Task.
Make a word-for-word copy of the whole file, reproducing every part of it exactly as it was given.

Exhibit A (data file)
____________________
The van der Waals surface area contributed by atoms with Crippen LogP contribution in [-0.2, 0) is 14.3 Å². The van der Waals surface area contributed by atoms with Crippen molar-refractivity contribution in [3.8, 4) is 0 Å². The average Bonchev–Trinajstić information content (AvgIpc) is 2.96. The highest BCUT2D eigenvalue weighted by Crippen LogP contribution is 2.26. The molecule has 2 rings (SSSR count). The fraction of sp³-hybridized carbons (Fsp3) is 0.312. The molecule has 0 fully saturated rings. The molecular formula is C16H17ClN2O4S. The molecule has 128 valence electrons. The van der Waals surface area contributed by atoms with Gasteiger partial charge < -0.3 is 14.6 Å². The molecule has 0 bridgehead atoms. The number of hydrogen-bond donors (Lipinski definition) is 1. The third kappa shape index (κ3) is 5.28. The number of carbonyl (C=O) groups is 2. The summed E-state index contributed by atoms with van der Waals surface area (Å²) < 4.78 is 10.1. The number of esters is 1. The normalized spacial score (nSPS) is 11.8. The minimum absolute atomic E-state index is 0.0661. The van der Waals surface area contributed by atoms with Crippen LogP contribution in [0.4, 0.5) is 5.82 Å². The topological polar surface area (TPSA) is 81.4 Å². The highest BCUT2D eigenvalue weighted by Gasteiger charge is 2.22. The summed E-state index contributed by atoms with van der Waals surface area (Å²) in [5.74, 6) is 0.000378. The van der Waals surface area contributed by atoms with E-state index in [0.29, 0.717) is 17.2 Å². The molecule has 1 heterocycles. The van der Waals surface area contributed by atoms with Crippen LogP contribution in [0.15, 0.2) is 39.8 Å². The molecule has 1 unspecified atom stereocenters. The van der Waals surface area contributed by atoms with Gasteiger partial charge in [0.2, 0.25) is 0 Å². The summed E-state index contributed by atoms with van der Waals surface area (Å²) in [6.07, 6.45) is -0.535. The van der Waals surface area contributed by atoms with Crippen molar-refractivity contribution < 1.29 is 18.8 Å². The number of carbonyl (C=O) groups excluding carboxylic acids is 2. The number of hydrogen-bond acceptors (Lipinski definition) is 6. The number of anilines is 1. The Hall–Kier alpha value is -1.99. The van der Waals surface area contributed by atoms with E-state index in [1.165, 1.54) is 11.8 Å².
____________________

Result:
The van der Waals surface area contributed by atoms with Crippen LogP contribution in [-0.2, 0) is 14.3 Å². The van der Waals surface area contributed by atoms with Crippen molar-refractivity contribution in [3.8, 4) is 0 Å². The average Bonchev–Trinajstić information content (AvgIpc) is 2.96. The highest BCUT2D eigenvalue weighted by Crippen LogP contribution is 2.26. The molecule has 2 rings (SSSR count). The fraction of sp³-hybridized carbons (Fsp3) is 0.312. The molecule has 0 fully saturated rings. The molecular formula is C16H17ClN2O4S. The molecule has 128 valence electrons. The van der Waals surface area contributed by atoms with Gasteiger partial charge < -0.3 is 14.6 Å². The molecule has 0 bridgehead atoms. The number of hydrogen-bond donors (Lipinski definition) is 1. The third kappa shape index (κ3) is 5.28. The number of carbonyl (C=O) groups is 2. The summed E-state index contributed by atoms with van der Waals surface area (Å²) < 4.78 is 10.1. The number of esters is 1. The normalized spacial score (nSPS) is 11.8. The minimum absolute atomic E-state index is 0.0661. The van der Waals surface area contributed by atoms with Crippen LogP contribution in [0.4, 0.5) is 5.82 Å². The topological polar surface area (TPSA) is 81.4 Å². The highest BCUT2D eigenvalue weighted by Gasteiger charge is 2.22. The summed E-state index contributed by atoms with van der Waals surface area (Å²) in [5.74, 6) is 0.000378. The van der Waals surface area contributed by atoms with E-state index in [0.29, 0.717) is 17.2 Å². The molecule has 1 heterocycles. The van der Waals surface area contributed by atoms with Crippen LogP contribution in [0.15, 0.2) is 39.8 Å². The molecule has 1 unspecified atom stereocenters. The van der Waals surface area contributed by atoms with Gasteiger partial charge in [0.2, 0.25) is 0 Å². The summed E-state index contributed by atoms with van der Waals surface area (Å²) in [6.07, 6.45) is -0.535. The van der Waals surface area contributed by atoms with Crippen molar-refractivity contribution < 1.29 is 18.8 Å². The number of carbonyl (C=O) groups excluding carboxylic acids is 2. The number of hydrogen-bond acceptors (Lipinski definition) is 6. The number of anilines is 1. The Hall–Kier alpha value is -1.99. The van der Waals surface area contributed by atoms with E-state index in [1.165, 1.54) is 11.8 Å².